The National Hurricane Center upgraded Hurricane Rita Tuesday afternoon to a Category 2 storm as it was moving south of the Florida Keys and projected that it could intensify to a Category 4 after it heads into the Gulf of Mexico toward the region devastated by Katrina.
At 5 p.m., the center said that Rita was about 50 miles south-southwest of Key West, moving west at about 15 mph and had sustained winds of nearly 100 mph. The core of the storm, forecasters said, will probably miss the Keys and pass over the Florida straits, between the Keys and Cuba, but strong winds are still expected to affect portions of the chain of islands. Isolated tornado warnings were issued.
Once Rita is beyond the Keys, the National Weather Service said the vulnerable areas would be the southern shores of Mississippi and Louisiana and the southeast coast of Texas, including Houston and Galveston.
Ed Rappaport, a spokesman for the National Weather Service, said in an interview on CNN that there was less than a 5 percent chance that Rita would hit New Orleans, but the area could get heavy rainfall that might impact the flooding still left from Katrina and the levees that were weakened in that storm. Rappaport stressed, however, that forecasters have difficulty with predictions about hurricanes beyond several days and that projections made Tuesday could be significantly altered as the storm moves on. A Category 4 storm has sustained winds of up to 131 mph.
New Orleans Mayor Ray Nagins urged anyone still left in the city to get out before Rita hit the area. He estimated that 500 to 600 people are still there and said two buses had left the Convention Center Tuesday with evacuees.
"The protection [from the levees] is very tenuous at best," said Dave Wurtzel, the Army Corps official responsible for repairing the 17th Street Canal levee, whose huge breach during Katrina three weeks ago caused the worst of the floods that wrecked the city, the Associated Press reported.
President Bush, on a tour of Gulf Coast region Tuesday, said, "We're watching very closely, of course, its track. All up and down the coastline people are now preparing for what is anticipated to be yet another significant storm."
In Texas, Gov. Rick Perry (R) recalled all emergency personnel helping with recovery from Hurricane Katrina to prepare for Rita, including almost 1,200 Texas National Guard members, wire services reported.
"The time is now to begin mobilizing our resources and implementing our plan to ensure an orderly response before Texas is hit," Perry said.
About 1,100 evacuees from Katrina who were still living in Houston's two largest shelters, Reliant Arena and the George R. Brown Convention Center, were being sent to Fort Chaffee, Ark., because Houston officials said the shelters might not hold up in a major hurricane, the AP reported.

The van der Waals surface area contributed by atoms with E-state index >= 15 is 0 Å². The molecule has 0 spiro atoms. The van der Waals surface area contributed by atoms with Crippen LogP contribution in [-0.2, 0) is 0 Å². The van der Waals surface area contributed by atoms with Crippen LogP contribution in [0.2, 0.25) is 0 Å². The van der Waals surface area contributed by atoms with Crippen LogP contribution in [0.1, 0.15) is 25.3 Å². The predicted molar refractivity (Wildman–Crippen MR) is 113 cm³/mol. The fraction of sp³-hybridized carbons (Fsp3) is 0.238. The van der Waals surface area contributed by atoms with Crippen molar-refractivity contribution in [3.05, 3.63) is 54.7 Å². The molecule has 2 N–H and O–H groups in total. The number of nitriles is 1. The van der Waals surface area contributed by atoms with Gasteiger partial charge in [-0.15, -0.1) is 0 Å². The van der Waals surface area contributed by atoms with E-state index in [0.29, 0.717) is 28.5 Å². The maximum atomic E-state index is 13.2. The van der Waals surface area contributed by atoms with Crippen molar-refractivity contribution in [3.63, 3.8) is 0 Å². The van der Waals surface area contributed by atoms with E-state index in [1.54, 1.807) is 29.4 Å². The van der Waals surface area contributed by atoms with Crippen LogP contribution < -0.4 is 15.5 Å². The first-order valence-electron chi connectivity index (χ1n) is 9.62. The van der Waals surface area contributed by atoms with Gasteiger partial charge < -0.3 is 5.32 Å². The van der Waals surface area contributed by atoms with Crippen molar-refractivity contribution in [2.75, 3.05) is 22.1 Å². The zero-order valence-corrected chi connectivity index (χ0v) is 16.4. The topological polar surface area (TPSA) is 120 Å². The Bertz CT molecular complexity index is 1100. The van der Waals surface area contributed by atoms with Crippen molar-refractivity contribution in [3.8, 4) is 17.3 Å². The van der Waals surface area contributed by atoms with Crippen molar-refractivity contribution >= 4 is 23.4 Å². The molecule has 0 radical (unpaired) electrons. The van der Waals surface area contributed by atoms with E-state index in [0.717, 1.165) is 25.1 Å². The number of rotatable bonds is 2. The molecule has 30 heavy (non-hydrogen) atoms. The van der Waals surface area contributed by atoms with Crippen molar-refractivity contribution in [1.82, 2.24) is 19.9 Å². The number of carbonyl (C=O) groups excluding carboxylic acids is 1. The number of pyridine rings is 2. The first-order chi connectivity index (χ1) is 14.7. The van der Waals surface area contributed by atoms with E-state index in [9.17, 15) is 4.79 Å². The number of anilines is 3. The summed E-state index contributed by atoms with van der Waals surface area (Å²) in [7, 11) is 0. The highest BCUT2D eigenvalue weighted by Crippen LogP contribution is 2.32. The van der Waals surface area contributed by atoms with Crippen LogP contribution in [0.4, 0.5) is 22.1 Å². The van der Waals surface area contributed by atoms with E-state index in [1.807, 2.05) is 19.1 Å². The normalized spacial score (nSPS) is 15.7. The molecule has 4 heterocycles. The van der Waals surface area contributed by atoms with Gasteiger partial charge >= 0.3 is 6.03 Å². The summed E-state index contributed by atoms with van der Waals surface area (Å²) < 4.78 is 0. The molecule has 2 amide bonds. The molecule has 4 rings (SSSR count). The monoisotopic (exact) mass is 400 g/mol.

"A lot of people didn't want to go," said Wayne Sylvester, who was wearing a T-shirt that proclaimed: "I Survived Katrina." "It looks like the storm is following me."
Arkansas Gov. Mike Huckabee (R) said emergency officials told him to be prepared to take in evacuees from Texas because of Rita.
In Louisiana, military officials prepared to move ships anchored near New Orleans for relief purposes out to sea to avoid damage to them when Rita arrives, possibly Thursday or Friday. The Pentagon said that the USS Tortuga, the USNS Comfort and the USS Iwo Jima would move eastward to avoid Rita.
In Key West, the streets of this city were largely deserted in the afternoon and power was out, except for those businesses and homes with generators. One bar was open and serving patrons, and several hotels had remained open for local residents. Tourists were ordered evacuated over the weekend. Hurricane gusts occasionally swept across the island.
The hurricane center predicted that the storm could bring 6 to 8 inches of rain and a 4- to 6-foot storm surge, along with "dangerous battering waves" in the Keys. On the mainland, it forecast flooding of 2 to 4 feet along the far southeastern Florida coast.
Parts of U.S. 1, the major highway through the Keys, has been closed by flooding and debris.
Rita began the morning as a tropical storm, but weather service officials upgraded it to a hurricane mid-morning.
While the Keys have been closed to tourists, there were reports that about 80,000 residents that had remained in the area to stay put in the hopes of riding out Rita's fury safely.
"If you've not left the Keys already," Gov. Jeb Bush (R) said, "don't leave now," as winds and rain were already picking up to dangerous levels, with branches and some debris blowing across highways.
"This is a very serious storm that is about to hit our state," he said, noting that Rita's storm bands extend about 120 miles outward from the storm's center.
Bush said shelters had been set up across the affected area and that at least three hospitals have been evacuated. He said he had mobilized 2,400 National Guardsmen with another 2,500 placed on alert.
Search and rescue units, he said, are also being mobilized by the state.
Miami-Dade Mayor Carlos Alvarez also cautioned southern Florida not to dismiss the power of the coming storm, which sent intermittent squalls over the Miami area as the main core neared the Keys.
The federal government, stung by criticism of its slow reaction to Katrina, moved quickly to set up a military staging area at Homestead Air Reserve Base south of Miami for distribution of food, water and ice, the Pentagon said. The Pentagon also said it planned to reposition some of its ships and helicopters with the intent of "following behind" Rita in order to support possible relief efforts.
Fred Barbash reported from Washington.